From the Apartment Block series of short stories.
He smiles at me as we pass on the stairs. I note how smart he is in his pale blue jacket and dark denim jeans. I catch a waft of aftershave that is pleasant, not overpowering. I remember how young men used to plaster themselves in Brut or Old Spice back in the day; now the sky’s the limit. My guess is that he’s in his forties. We moved in over ten years ago, and I’ve only seen him in the past year or so. He’s a good-looking chap, still lean in middle age, and probably one of those fitness fanatics. Doesn’t appear to be married, always flying solo, or whatever they call it.
The post room is deserted. It’s rare to bump into another resident here. It’s strange when you think there are over 90 apartments in this block. There’s not much for me—a few leaflets and a small thank-you card from an ancient friend. I sent her some flowers because her cat died.
Out of curiosity, I scan names on parcels. Names and their meanings fascinate me. Mine is obvious, of course; Gloria means glory. If only my life had been glorious enough to match it. It’s fun to Google the names I’ve seen on parcels. It’s fascinating to see what I can find out about who lives here. If only I knew the name of the man on the stairs, I hope it’s unusual, romantic perhaps, a Cillian like that delicious Irish actor perhaps, or Jett or Phoenix. Please don’t let him be a Gordon or a Graham. Perhaps I can try to engage him in conversation next time, but he always seems to be in a hurry, so I will have to think of a way to capture his attention.
Oh, a car has driven into the underground car park, and the driver is speaking on handsfree; he hasn’t turned the sound down, so I can hear every word. I expect the whole apartment block can too. I poke my head out of the post room door to see if I can identify the car. It’s a shiny black 4×4. I move swiftly back into the post room, hoping the driver won’t spot me, keeping the door ajar so I can listen. He is very well spoken—not plummy, but succinct in his pronunciation.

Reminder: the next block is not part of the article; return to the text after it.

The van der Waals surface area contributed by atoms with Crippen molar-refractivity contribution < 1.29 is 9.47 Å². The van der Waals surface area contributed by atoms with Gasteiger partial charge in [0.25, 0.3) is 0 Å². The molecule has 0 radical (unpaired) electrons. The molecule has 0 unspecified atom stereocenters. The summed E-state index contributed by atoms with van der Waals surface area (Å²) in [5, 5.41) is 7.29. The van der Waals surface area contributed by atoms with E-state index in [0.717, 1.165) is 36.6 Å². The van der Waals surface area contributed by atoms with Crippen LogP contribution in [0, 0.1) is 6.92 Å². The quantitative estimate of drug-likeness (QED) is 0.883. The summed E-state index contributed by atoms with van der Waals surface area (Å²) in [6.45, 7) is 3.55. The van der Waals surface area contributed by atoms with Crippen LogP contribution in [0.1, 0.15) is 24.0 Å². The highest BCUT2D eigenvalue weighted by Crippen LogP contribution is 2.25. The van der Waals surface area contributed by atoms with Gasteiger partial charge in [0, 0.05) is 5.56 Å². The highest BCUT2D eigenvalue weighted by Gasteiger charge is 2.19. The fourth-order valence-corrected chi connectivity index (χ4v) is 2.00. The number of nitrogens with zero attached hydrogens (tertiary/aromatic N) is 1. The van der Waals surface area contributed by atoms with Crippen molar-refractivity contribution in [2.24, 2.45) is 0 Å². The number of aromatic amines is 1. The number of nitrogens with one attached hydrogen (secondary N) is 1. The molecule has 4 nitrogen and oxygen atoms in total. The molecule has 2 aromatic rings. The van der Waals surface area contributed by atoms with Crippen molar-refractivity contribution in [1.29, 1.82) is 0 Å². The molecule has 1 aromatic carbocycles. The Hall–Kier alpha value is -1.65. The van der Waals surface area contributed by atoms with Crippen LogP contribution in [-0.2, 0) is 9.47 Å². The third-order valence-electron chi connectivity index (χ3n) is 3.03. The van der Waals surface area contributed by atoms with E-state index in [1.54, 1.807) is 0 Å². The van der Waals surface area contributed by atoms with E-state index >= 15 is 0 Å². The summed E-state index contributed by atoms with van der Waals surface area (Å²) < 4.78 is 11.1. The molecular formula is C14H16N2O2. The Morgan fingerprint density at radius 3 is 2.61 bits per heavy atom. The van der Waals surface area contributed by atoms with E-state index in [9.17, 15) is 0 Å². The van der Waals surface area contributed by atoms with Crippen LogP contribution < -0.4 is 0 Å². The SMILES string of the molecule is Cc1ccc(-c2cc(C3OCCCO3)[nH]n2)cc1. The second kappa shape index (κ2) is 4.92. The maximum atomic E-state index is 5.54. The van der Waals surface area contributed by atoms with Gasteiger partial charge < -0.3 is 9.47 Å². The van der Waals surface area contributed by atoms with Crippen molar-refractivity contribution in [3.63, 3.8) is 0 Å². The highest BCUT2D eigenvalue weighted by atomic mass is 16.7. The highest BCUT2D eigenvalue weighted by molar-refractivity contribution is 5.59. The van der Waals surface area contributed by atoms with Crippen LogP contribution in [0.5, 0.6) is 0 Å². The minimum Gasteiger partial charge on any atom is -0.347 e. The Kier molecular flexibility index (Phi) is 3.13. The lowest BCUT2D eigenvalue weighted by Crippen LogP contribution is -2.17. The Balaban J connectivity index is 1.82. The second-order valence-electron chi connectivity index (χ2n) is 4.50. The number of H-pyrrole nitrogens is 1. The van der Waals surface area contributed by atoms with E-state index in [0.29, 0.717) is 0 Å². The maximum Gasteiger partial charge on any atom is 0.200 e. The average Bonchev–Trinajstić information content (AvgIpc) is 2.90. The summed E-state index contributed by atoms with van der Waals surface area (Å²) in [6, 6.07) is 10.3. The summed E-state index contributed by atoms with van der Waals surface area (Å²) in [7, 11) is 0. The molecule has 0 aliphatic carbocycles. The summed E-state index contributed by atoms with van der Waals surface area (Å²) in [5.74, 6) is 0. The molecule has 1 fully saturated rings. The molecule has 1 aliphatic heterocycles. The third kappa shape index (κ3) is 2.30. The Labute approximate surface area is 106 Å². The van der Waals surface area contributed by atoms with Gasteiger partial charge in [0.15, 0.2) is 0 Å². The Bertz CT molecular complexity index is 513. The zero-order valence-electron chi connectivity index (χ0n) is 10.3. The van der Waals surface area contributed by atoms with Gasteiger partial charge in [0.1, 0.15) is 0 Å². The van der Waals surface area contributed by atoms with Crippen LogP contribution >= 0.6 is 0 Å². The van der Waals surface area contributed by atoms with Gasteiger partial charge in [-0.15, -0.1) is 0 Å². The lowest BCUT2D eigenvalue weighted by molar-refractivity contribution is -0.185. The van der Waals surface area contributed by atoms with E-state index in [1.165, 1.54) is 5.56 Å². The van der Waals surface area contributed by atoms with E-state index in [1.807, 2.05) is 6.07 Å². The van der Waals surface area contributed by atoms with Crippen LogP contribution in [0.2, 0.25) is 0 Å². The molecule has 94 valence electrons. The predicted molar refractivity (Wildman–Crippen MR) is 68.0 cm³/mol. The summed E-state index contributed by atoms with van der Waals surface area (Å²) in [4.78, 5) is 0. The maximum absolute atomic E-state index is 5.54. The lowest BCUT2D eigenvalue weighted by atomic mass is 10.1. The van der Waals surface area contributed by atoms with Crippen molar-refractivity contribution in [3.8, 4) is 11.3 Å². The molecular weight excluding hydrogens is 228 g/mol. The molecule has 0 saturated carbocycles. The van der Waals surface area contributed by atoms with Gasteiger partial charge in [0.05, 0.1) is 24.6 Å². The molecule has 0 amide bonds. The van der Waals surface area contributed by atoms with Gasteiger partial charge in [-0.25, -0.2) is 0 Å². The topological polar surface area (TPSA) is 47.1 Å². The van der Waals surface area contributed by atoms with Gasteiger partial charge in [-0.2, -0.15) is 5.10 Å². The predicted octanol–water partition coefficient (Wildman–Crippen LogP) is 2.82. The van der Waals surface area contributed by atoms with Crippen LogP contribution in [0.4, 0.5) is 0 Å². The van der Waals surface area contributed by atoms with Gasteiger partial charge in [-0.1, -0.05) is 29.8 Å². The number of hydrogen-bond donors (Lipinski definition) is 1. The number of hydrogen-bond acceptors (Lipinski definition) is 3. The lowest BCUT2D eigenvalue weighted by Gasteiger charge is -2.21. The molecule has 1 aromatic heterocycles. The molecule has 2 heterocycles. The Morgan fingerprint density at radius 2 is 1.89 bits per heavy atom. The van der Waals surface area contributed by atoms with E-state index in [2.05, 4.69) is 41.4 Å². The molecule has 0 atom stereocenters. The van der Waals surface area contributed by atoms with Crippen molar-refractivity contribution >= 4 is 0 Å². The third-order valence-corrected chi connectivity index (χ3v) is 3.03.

“Yes, darling, yes, that’s right.” I’m still at work; I’m going to be late. Look, I’m sorry, I know it’s the second time this week, but this report has to be done for the court; there’s no getting out of it.”
I can hear his wife’s voice—annoyed but resigned.
He’s at work? There aren’t any offices in this apartment block. Maybe he’s a lawyer visiting a client.”No, nobody else can do it, and I’m sorry I’m going to have to miss dinner with the Harrisons, but you go ahead or try to rearrange it. Can you do me a big favour and water the garden? It’s been dry all week, and I’m worried about the lawn getting brown.”I hear his wife sigh in reluctant agreement.”I’ll make it up to you, I promise. Choose a nice restaurant, and I’ll take you there tomorrow. I should be home before ten; if not, don’t wait up; it’ll mean the case is more complicated than expected.”
I watch him get out of the 4×4, check his watch, and glance around. He’s carrying a briefcase, so I suppose he must be telling the truth about having to work. I follow him at a safe distance to see which apartment he is visiting. It’s apartment 38. He taps on the door, and a man I guess to be in his twenties emerges wearing nothing but a pair of very tight shorts. He pulls him forward by his tie, kissing him passionately on the mouth before they disappear inside.